• The earthquake and tsunami hit Japan in March 2011

The complete CNN post and related video is here.

 

What has a flashing yellow light?

On April 13, 2015, in General Boating, by CaptRR

renegade-hovercraft

Uncrate is reporting:

Sometimes there are places that cars, boats, and even planes can’t reach. For those times, you need a Renegade Hovercraft. This versatile vehicle carries two passengers, and is crafted with a nearly indestructible Kevlar hull for piece of mind away from shore. Powered by a high-output AeroDrive system hooked to a 4-stroke engine, it can reach speeds of up to 50 mph with a cruising speed of 30, a range of 150 miles, and a hump speed of 3.1 seconds (TWSS). Available in four models and in a variety of colors.

The complete Uncrate post is here.

 

Distracted Operation

On April 12, 2015, in Incidents, by CaptRR

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Don’t think that it can happen on a boat too.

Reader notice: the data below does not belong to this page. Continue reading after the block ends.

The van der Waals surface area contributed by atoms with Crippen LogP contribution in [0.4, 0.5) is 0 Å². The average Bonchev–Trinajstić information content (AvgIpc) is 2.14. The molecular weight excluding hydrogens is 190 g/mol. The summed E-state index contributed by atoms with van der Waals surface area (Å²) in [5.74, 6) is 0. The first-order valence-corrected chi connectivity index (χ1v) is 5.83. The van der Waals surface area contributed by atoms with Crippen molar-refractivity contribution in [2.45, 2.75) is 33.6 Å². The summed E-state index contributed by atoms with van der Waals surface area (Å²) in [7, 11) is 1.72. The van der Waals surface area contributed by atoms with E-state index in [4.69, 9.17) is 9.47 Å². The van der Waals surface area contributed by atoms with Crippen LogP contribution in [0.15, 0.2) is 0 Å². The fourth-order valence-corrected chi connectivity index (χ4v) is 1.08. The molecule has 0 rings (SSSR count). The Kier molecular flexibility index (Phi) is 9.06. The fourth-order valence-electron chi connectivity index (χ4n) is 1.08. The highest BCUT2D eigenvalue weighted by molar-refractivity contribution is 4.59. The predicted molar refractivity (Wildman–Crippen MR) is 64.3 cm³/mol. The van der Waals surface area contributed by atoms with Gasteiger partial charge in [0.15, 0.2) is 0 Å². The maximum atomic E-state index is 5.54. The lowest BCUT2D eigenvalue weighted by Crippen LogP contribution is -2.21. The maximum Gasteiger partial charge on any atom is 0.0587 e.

Gizmodo is reporting:

A helicopter pilot was goofing off on FaceTime shortly before a fatal crash, according to a lawsuit filed by a surviving passenger.

The plaintiff, Jonathan Desouza, was getting a flying lesson from pilot Luis Aviles through Palm Beach Helicopters last December when things went horribly wrong. The helicopter crashed while Aviles was showing Desouza a simulated emergency situation that quickly turned into a real one. The lawsuit characterizes Aviles’ actions as “grossly negligent” and describes how he played around with his iPhone as he controlled the helicopter:

The complete Gizmodo post by Kate Knibbs is here.

 


Recent Updates for U.S. Coast Guard Digital Newsroom 

GRAND HAVEN, Mich. – A Coast Guard helicopter crew from Air Station Traverse City, Michigan used the rotor wash from their aircraft to help clear a path for two fishermen who were pushed offshore aboard their 16-foot boat by wind and ice, and then became surrounded by the ice off Holland, Saturday.

There is not imagery at this time and the Coast Guard is not releasing the names of the individuals.

Shortly before 10 a.m., a Watchstander at Coast Guard Sector Lake Michigan in Milwaukee received a call from Ottawa County Dispatch about two fishermen in distress on Lake Michigan about a mile and a half offshore. The two men had been fishing near the mouth of Lake Macatawa when they quickly became beset in ice being moved by strong southwest winds